By Daniel de Zayas
In June 2019, many U.S. government officials learned that nothing was real about their recent LinkedIn connection Katie Jones, not even her profile picture. In addition to using the typical fake employment history, experts believe that the suspected foreign state LinkedIn account also featured a “deepfake” profile picture generated by a computer—more specifically, by generative adversarial networks—to further conceal the covert account. The Katie Jones “incident” exemplifies the potential threat of deepfakes and generative adversarial networks. However, while they pose new national security threats, this piece demonstrates that the actors behind them can be prosecuted under existing federal laws.
The Technology Underlying Deepfakes
Deepfakes are generally the product of ever-improving generative adversarial networks (GANs). Every GAN consists of two sets of competing, or “adversarial,” algorithms (called neural networks or “networks”): a generator network and a discriminator network. In the illustrative context of image creation, in extremely simplified terms, the generator network takes random input variables and generates an image. The discriminator network, which has access to a “real image” to know what an image is supposed to look like, analyzes the generated image and determines whether the generated image is real or fake. When the discriminator identifies the generated image as fake, the generator “learns” what factors the discriminator used to determine that the generated image was fake and, in turn, deduces what a real image looks like. In evaluating the generated image, the discriminator also learns new factors to identify fake images. With this new knowledge in hand, the process repeats, potentially millions of times, until the generator produces images that the discriminator generally identifies as real.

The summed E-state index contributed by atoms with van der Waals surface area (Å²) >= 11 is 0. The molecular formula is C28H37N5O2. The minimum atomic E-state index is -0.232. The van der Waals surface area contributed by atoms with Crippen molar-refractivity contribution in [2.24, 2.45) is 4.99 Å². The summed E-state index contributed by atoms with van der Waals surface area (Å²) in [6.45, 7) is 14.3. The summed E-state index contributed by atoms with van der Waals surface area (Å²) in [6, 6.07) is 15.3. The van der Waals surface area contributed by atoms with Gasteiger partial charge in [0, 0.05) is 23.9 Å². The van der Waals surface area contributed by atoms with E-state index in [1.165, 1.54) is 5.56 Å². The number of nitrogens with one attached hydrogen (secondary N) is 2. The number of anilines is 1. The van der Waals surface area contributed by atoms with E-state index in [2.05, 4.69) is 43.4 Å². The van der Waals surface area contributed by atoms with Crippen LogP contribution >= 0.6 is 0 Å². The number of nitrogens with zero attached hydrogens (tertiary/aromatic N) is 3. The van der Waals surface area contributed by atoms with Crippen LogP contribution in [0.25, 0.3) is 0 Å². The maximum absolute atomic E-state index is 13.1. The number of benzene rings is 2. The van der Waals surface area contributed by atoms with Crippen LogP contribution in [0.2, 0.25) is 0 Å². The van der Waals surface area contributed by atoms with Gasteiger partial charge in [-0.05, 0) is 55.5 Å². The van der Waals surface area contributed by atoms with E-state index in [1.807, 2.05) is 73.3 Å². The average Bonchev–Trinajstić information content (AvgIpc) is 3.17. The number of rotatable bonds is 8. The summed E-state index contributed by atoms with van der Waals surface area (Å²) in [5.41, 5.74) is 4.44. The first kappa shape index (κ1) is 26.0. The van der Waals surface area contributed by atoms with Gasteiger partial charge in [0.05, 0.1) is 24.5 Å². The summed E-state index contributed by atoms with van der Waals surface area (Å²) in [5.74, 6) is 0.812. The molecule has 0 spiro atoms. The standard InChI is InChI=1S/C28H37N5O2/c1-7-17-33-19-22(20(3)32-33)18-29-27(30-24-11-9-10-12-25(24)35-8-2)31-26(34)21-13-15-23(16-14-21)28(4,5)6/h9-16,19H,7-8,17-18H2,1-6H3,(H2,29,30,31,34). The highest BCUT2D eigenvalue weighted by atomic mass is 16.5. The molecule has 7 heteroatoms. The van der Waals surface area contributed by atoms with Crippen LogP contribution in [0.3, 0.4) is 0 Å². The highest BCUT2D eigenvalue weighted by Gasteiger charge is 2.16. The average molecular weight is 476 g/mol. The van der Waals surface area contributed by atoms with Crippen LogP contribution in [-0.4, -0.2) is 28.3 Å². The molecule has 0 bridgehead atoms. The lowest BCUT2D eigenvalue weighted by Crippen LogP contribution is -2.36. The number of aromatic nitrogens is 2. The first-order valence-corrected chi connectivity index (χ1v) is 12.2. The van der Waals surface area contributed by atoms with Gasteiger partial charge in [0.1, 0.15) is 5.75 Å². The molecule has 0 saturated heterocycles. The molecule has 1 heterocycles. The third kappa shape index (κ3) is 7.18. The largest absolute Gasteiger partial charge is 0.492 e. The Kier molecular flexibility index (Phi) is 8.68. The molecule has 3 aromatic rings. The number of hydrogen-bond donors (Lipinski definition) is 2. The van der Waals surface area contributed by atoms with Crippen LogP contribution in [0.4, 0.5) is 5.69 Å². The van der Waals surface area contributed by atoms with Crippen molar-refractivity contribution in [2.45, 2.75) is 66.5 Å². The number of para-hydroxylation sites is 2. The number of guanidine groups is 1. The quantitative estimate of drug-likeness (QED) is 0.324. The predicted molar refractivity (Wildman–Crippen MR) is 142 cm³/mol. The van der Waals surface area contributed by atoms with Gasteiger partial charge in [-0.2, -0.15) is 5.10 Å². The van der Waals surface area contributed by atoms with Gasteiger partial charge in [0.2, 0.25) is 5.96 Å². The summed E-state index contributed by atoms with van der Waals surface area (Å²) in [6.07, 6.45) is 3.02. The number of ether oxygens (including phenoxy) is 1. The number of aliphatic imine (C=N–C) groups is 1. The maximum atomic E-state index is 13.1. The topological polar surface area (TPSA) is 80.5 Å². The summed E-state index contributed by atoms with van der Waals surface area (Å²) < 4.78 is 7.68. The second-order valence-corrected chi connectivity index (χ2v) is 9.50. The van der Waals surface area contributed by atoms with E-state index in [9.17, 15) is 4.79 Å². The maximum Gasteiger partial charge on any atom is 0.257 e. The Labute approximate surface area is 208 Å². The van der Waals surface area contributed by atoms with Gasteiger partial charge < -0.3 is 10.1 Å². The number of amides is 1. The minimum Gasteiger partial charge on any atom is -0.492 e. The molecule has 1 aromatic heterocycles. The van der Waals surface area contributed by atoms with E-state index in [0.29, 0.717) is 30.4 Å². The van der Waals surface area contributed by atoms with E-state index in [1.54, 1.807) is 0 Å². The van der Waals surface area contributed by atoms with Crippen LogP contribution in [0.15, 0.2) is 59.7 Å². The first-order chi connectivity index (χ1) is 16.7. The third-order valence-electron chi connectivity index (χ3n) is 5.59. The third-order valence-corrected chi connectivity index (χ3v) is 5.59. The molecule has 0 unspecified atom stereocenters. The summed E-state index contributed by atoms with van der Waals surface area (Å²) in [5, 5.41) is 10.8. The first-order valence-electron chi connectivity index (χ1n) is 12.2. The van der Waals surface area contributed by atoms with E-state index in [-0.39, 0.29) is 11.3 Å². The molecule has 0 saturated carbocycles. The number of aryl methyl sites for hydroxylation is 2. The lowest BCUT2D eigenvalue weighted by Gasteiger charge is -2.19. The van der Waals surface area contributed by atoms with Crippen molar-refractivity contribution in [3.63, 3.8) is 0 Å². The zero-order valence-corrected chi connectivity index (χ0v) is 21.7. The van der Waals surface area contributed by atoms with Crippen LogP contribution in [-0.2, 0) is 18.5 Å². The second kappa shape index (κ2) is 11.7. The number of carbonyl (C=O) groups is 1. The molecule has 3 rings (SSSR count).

The Capabilities of GAN-Generated Content and Deepfakes
GAN-generated content is already of sufficient quality to threaten national security. In addition to the Katie Jones example, researchers have produced deepfakes of politicians, including Bernie Sanders, Elizabeth Warren, and Hillary Clinton. Some scholars caution that deepfakes could cause significant damage, including “distortion of democratic discourse on important policy questions; manipulation of elections; erosion of trust in significant public and private institutions; enhancement and exploitation of social divisions; harm to specific military or intelligence operations or capabilities; threats to the economy; and damage to international relations.” While researchers and DARPA continue to develop forensic techniques to identify and combat deepfakes, the U.S. legal system currently features several laws to prosecute actors using deepfakes to cause some of the “damage” noted above.
Prosecuting Malicious Actors Behind Deepfakes
The following projections are not exhaustive, and they assume that those responsible for deepfakes can be identified and brought before the U.S. criminal justice system.
If a deepfake is used to impersonate a federal employee and to obtain or demand intelligence products, prosecutors could bring charges under 18 U.S.C. § 912, which criminalizes “falsely assum[ing] or pretend[ing] to be” a federal employee and using that false identity to demand or obtain “any paper, document, or thing of value.”
If a deepfake is used to impersonate a company’s CEO to obtain trade secrets for the benefit of a foreign government, prosecutors could bring charges under 18 U.S.C. § 1831, which criminalizes knowingly or intentionally obtaining trade secrets “by fraud, artifice, or deception” for the benefit of a foreign government, instrumentality, or agent.
If two or more people conspire to use a deepfake to manipulate a federal election by impersonating a law enforcement authority to threaten individuals who vote, prosecutors could bring charges under 18 U.S.C. § 241, which prohibits conspiracy to “oppress, threaten, or intimidate” any individual “in the free exercise or enjoyment of any right . . . secured to him by the Constitution.”
Moreover, 18 U.S.C. § 953 theoretically proscribes the use of a deepfake to impersonate a U.S. politician to communicate with a foreign government “with intent to influence the measures or conduct of any foreign government . . . or to defeat the measures of the United States.”
Consequently, while technology typically outpaces the law, deepfakes may be an unexpected exception. These relatively new technological feats arguably fit within the existing legal framework. Congress should evaluate the adequacy of existing legal means to prosecute actors behind deepfakes before drafting new deepfake-specific legislation.